at this time of the year Gardeners are often told dig over your plots now and the icy winter will break down the clumps into a fine fertile tilth. but if its not that cold a winter that wont happen and if it rains a lot you will get sludge next spring so how about trying no Dig.
I admit it, ‘no dig gardening’ sounds a lot like an April fool’s day news skit. But no it really exists and yes it really works. Its origin as a validated organic practice can be traced back to the eminent Japanese microbiologist Masanobu Fukuoka who back in the 1930s developed the philosophy of “Do Nothing Farming”. Very Zen.., but when you consider that it was Fukuoka’s early experiments that later influenced the Australian permaculture and other global organic movements prospering today, then one can appreciate that it is not merely a mediation practice or an intellectual exercise but a genuine viable method of cultivation.
So what is it exactly? Well at its simplest it is ‘above ground gardening’. Effectively gardening into layers of organic and composted material rather than into worked soil. You build up rather than dig down, hence ‘no dig’. Not so strange a leap when you consider that many amateur and professional gardeners grow courgettes and marrows on compost heaps for extra space and extra nutrition for those heavy croppers. Proof in its self that ‘no dig’ cultivation is viable and even bountiful. Proof in its self that it might be worth a shot with other crops. It is so simple and so productive, that once you try it you will be amazed at why it is not the established way of gardening. It is not about making the shovel and spade redundant it is more about making your garden more abundant with less physical effort.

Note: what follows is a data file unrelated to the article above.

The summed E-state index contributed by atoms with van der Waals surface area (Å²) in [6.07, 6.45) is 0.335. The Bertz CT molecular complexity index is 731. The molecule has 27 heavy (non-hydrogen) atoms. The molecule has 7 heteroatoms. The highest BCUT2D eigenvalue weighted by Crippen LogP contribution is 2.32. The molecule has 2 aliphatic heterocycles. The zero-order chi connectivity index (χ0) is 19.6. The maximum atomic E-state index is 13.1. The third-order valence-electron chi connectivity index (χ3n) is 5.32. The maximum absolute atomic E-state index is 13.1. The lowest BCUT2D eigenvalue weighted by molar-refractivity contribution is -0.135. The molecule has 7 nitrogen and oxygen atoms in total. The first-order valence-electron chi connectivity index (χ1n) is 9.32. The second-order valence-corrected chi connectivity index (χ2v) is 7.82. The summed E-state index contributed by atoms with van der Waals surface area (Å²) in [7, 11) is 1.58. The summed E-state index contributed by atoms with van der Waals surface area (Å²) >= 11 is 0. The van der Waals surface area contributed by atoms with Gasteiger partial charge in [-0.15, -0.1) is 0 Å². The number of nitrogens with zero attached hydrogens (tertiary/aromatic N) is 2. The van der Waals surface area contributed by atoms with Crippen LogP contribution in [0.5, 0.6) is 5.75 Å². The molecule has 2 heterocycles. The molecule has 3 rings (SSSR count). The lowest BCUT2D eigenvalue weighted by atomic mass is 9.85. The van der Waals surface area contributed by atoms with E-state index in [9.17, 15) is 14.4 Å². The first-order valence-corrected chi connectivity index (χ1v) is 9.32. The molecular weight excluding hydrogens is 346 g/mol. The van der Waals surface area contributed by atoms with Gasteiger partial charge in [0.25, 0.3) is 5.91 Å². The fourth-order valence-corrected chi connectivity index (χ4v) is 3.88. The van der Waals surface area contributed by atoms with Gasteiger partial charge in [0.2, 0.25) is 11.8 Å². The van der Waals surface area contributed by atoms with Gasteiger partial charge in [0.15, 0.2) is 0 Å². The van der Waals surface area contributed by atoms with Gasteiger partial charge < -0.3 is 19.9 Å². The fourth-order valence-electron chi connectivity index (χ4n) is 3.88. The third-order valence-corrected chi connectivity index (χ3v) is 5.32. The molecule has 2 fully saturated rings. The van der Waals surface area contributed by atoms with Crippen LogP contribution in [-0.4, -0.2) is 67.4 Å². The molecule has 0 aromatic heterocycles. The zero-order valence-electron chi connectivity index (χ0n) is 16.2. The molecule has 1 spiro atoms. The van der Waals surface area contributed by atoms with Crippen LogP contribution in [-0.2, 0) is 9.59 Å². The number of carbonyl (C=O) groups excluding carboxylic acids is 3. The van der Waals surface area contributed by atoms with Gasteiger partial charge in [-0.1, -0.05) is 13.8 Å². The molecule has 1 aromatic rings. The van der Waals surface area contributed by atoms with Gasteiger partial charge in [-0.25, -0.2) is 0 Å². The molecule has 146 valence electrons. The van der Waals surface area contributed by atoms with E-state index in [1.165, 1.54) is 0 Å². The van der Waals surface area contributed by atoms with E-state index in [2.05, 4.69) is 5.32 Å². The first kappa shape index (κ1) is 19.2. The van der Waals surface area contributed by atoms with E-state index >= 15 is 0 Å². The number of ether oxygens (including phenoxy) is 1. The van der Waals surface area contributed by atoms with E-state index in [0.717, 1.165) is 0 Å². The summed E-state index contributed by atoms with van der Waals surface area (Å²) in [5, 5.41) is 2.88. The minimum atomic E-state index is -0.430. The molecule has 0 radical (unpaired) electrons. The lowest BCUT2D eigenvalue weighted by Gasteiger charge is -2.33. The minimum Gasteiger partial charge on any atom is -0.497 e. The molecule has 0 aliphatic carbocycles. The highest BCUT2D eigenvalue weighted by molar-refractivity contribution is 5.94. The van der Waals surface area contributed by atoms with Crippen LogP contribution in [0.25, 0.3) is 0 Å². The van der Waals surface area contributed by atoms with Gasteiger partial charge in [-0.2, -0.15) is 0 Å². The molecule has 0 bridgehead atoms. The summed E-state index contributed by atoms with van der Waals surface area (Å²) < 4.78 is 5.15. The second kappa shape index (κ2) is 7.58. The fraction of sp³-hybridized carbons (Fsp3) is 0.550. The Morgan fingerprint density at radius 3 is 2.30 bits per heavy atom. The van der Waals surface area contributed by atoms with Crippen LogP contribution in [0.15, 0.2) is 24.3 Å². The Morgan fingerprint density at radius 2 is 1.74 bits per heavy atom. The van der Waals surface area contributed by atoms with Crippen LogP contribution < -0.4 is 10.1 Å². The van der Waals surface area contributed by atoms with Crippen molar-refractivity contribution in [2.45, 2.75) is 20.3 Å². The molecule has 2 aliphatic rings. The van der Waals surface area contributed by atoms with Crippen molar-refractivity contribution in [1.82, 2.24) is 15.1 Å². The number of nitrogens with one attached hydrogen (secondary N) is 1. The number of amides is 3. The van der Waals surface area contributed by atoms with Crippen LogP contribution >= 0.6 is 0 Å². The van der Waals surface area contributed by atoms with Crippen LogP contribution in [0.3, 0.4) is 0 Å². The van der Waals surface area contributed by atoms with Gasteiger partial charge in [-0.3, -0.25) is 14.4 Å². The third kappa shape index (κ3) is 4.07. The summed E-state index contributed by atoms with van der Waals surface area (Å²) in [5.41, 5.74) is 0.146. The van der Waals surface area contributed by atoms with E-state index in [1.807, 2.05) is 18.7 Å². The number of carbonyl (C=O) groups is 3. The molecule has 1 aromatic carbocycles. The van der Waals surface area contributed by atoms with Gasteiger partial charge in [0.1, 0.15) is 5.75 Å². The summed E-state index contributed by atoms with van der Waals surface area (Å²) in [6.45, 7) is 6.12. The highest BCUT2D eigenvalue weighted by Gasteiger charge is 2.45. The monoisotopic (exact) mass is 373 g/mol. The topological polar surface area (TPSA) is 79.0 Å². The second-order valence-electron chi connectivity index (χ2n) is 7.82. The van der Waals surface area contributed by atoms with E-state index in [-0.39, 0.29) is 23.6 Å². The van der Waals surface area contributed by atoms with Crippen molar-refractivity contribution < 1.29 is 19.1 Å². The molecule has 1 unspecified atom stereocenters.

The idea is to not break the soil, which will invariably turn up weed seeds, expose earthworms to the delight of scavenging birds and disturb the work of other beneficial macroorganism and microorganisms all contributing to the soil web and the health of your plot. Instead of digging trenches to add organic matter for improvements to soil structure and fertility the game is to surface dress and let the nutrients leech down, the bacterial activity and the work of worms will loosen the barrier layer between the deeper soil and the organic mulch and then over time will incorporate the two layers into highly cultivatable soil without the flurry of weeds that attends regular soil cultivation and with all of the soil web intact. Genius!
You simply layer enough organic matter on top of the soil that is required for you to plant into. Your potatoes or peonies will start off in the organic layer and extend their roots into the soil below as they mature and the leeching softens the soil barrier. If there is a drawback it is here, some taller plants will need to be staked or supported in the first few years of establishment. If there is a health warning to no dig then it is this – compacted soil will take many years to be amended and ameliorated by no dig methods. That said any other soil type will benefit quickly from do dig, especially poor or tough to work soils.